This Brooklyn apartment embodies all the hallmarks of an industrial-chic Williamsburg apartment: sunlight pouring through oversized windows, luxuriously high ceilings, and a textured material palette of wood and marble. It is the kind of modern space many New Yorkers dream of inhabiting. The catch? Nobody lives there.
This loft-like setting, run by lifestyle and content agency Village Studio, is designed to function as an aspirational backdrop for brands' and influencers' photoshoots and experiences. So we were beyond excited to have the chance to team up with them and designer Maggie Lydecker to help transform this 3-bedroom apartment with some of our favorite pieces.
We sat down with Maggie to chat about her tips for designing an open floor plan, her approach to creating a flexible, home-like environment for Village Studio’s many clients, and how she deftly brought the space to life with pieces from Maiden Home’s collection.
You started with a completely empty apartment. Where do you begin?
I start by thinking through the functionality of the space and where I am going to draw inspiration from. I wanted to juxtapose the busy cityscape that is visible from much of the space with a serene design scheme. I began by selecting my neutral color palette of tonal shades and sourced different velvet and linen fabrics that I knew would make the space feel warm and inviting.
How do the bones of your space inform your design ideas?
As you can tell this apartment is architecturally stunning with large windows and high ceilings, so I knew I needed to break up the space in order to prevent it from feeling cold and oversized. The windows and entry door provided inspiration for some of the furniture selections. For example, the pair of Mercer chairs in the living area are also framed with black metal and have a really chic silhouette.
What was your inspiration behind the design of this space?
For this apartment, I was inspired by California-modern interiors that have an air of understated simplicity (think clean lines, lots of linen, bright and airy). I decided on the neutral palette to allow the space to be malleable for whoever occupies it and tried to strike a balance of using soft colors without the space feeling too sterile. A way to achieve this was to layer in various textures with light fixtures, rugs, and furniture finishes as well as to add subtle pops of color throughout.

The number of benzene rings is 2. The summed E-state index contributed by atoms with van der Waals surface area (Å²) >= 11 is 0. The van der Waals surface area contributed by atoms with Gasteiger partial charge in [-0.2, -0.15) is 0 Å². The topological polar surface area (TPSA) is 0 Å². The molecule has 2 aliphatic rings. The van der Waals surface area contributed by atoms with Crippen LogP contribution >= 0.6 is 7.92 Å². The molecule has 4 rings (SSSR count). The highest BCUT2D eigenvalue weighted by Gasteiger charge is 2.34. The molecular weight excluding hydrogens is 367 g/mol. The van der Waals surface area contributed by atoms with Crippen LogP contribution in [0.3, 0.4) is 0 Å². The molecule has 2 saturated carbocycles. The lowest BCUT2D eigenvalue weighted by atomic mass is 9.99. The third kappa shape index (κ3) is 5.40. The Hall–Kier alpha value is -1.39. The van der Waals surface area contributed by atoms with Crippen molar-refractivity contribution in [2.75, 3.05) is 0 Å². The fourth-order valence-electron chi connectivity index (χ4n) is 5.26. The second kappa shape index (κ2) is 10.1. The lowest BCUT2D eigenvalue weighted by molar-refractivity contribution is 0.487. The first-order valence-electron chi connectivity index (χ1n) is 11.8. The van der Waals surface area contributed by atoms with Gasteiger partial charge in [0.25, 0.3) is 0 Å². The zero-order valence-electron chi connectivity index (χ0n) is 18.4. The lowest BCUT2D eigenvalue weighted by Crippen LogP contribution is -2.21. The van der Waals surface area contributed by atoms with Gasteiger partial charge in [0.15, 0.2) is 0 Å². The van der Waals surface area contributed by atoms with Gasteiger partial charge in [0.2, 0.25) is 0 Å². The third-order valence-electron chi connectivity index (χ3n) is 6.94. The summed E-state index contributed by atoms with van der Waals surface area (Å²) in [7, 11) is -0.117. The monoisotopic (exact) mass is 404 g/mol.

The main living area is an open floor plan that feels like a few different, yet cohesive spaces. What are your tips for decorating an open floor plan?
When designing an open floor plan I typically like to start with the rugs which help to ground and divide up the space and layer in some warmth. I then think about how the furniture will be laid out in a way that feels cohesive and I try to avoid making any part of the space feel closed off. I designed the living area to be divided into two parts: One side of the room has a more relaxed, cozy feel with the two Dune sofas facing each other, and the other side, a sitting area that feels modern and fresh with a pair of Mercer chairs in Camel Lincoln Leather. Additionally, I knew that the hallway was going to be an immediate focal point - and its size definitely posed a challenge. I decided to place larger furniture in this area to allow it to feel more purposeful and less of a pass-through. The Hayes chair flanking the oak bookshelf provided a bit of symmetry and draws your eye in immediately as you walk into the apartment.
What did you do differently knowing this space would be used to create backdrops for photoshoots?
When thinking through this space I needed to consider ways to make it easy to play around with the layout of the furniture as well as the accessories. To do this, I sectioned off two individual spaces in the master bedroom and living areas, and layered shelves with small scale objects and books that would be easy to change out. I knew I wanted to have the "library" room be a real moment, and I selected a deep green paint color for the walls and the Irving sofa in a Camel Lincoln Leather to create a modern take on the traditional study. Lastly, I made sure to include several seating areas to provide variety in shoots without having to move a camera set-up very far.
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